The drips and smears to which Marshall refers have a technical name: “blots.” These gestural-looking marks, which first appeared in his “Garden Project” series, are not the result of pure expression, but rather are carefully studied and painted representations of those marks that we associate with Abstract Expressionism’s messy, subconscious automatism. In a painting like Better Homes, Better Gardens (1997), depicting Chicago’s Wentworth Gardens public housing development, they give the appearance of the artist having defaced his own work with graffiti.
The diverse range of styles seen at play in Better Homes invokes a collage sensibility that Marshall picked up during art school and continued after leaving. “I tried to make paintings that used collage as a logic,” Marshall says. “But because of the particularities of painting it means that for every different element and surface texture you had to change your technique.” In Better Homes, every component of the work—the text on the sign, the blots, the birds, the banners—is painted according to a different method.
Though the artist has since rejected his “blots,” favoring a more controlled representational language, he continues to apply this same rigorous intention to his paintings, using an architect’s triangle to create an intricate scaffolding of perspectival grids and sight lines. Such precision is crucial, he says, but so is creating a surface tension because it challenges how far you can push a painting’s stylistic quality and still have it hold together as a painting. “I’m trying to supercede sensibility with intelligence,” Marshall says of the control in his process, “to build the pictures so that people understand that this is being thought out from beginning to end, that nothing is left to chance.”
A Black Superhero for Chicago’s Housing Projects
The title of Marshall’s upcoming retrospective, which begins at MCA Chicago before traveling to the Met Breuer and MOCA L.A., “Mastry," is also a reference to Marshall’s magnum opus: the comic series “Rythm Mastr” (1999-present), where black superheroes have powers derived from the seven gods in the Yoruba pantheon, and characters debate intellectual history, philosophy, and politics in black vernacular English. The series is set in “Black Metropolis,” the nickname for Bronzeville during the Great Migration, when its African-American population boomed. It’s a name that faded when a plethora of large-scale, problematic housing projects went up there in the ’50s and ’60s.
“Rythm Mastr” has morphed from an installation of drawn comics to video, light boxes, and—the artist hopes—a feature-length animated film. Within its alternative reality, the world of “Rythm Mastr” needs to be believable, so Marshall constructs scenes using aerial photographs of his neighborhood supplied by the Chicago city planning office. “It creates a connection to a real place,” he says. “That’s a big part of the idea: that in this place, fantastic things can happen. Nobody imagines spectacular things like that going on in these neighborhoods, so somebody’s got to establish that possibility. You have to show that from this particular place, there’s no place you can’t get to.”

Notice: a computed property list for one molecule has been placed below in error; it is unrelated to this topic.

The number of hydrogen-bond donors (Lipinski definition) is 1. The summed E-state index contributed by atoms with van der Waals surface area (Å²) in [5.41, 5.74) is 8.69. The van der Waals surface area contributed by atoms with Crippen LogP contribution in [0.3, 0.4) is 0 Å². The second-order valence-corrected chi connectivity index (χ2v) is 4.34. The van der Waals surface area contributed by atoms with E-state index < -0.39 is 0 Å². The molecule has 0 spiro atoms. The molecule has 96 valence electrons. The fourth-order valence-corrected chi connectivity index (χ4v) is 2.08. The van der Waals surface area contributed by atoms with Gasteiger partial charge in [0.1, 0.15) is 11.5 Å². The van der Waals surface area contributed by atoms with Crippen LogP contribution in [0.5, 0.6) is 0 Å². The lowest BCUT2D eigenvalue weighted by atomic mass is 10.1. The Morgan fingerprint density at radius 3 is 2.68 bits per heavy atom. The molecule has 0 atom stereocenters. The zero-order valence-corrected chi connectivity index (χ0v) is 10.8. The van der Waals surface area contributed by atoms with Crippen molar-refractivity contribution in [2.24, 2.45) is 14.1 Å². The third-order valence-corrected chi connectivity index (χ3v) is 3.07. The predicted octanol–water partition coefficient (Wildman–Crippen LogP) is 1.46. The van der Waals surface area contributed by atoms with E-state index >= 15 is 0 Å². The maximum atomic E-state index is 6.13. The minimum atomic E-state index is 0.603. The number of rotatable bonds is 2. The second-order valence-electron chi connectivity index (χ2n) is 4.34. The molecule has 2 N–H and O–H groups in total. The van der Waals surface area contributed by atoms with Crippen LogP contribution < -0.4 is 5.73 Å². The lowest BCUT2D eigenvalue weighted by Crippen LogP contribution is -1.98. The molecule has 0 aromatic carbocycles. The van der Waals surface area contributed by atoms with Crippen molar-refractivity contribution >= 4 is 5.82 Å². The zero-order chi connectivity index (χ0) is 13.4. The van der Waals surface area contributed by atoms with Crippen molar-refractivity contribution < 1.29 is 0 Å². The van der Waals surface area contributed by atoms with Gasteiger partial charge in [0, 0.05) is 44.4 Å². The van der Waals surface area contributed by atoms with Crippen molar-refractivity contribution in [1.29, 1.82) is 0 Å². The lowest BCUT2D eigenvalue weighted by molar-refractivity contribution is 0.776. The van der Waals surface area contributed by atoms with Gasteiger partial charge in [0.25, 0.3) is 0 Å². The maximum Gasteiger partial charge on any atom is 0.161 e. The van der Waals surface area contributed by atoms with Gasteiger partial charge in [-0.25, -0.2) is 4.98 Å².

Marshall didn’t see any black superheroes in his comics growing up, and there aren’t many now. He conceived “Rythm Mastr” to speak to both the popular visual culture (what we see in comics or films) and “official” visual culture (what we see in museums) that shapes our worldview. In one page, for example, a male security guard from the Art Institute of Chicago (AIC) shows a woman the entry to the not-yet-open gallery for “New African Art and Indian Art of the Americas.” His monologue alludes to the promising replacement of the contemporary art galleries with African art, formerly considered “artifact.”
“Rythm Mastr” overturns assumptions left and right: “black speech” is not necessarily anti-intellectual; superheroes are not just for white kids; and amazing things can happen in seemingly non-amazing places. “I’m trying to produce an epic story of every aspect of people’s lives, from romance to gang violence to poverty to cultural identity,” Marshall says. “All these things have to be wrapped up in a story with black kids at the center of all of those activities. So at every level of human interaction, they are participating rather than seeing the reflection of what other people are doing.”
The need for his audience’s deep engagement with a work of art is, for Marshall, connected to the transformative powers of desire. “For me, this is one of the reasons why I stayed so close to the figure in my work and why I think it’s important to continue to project the black figure into the space of paintings,” he says. Citing art historian W.J.T. Mitchell, who wrote the text What Do Pictures Want? (2005), Marshall reminds us: “Images don’t only express our desire but teach us how to desire in the first place. When you get used to seeing images like this that seem attractive or powerful, it teaches you how to desire more of them. They do set your expectations.”
Facing a career retrospective, Marshall says, is a bit strange, because it forces you to look backwards when you’ve already moved on to other projects, often away from your “signature” look. But such risks are important: “If you are trying to explore what’s possible within a certain genre or idea,” he says, “you have to be fluid enough to cover a wide range of media and treatment. That should be the thing that people expect from you—that they might see almost anything.”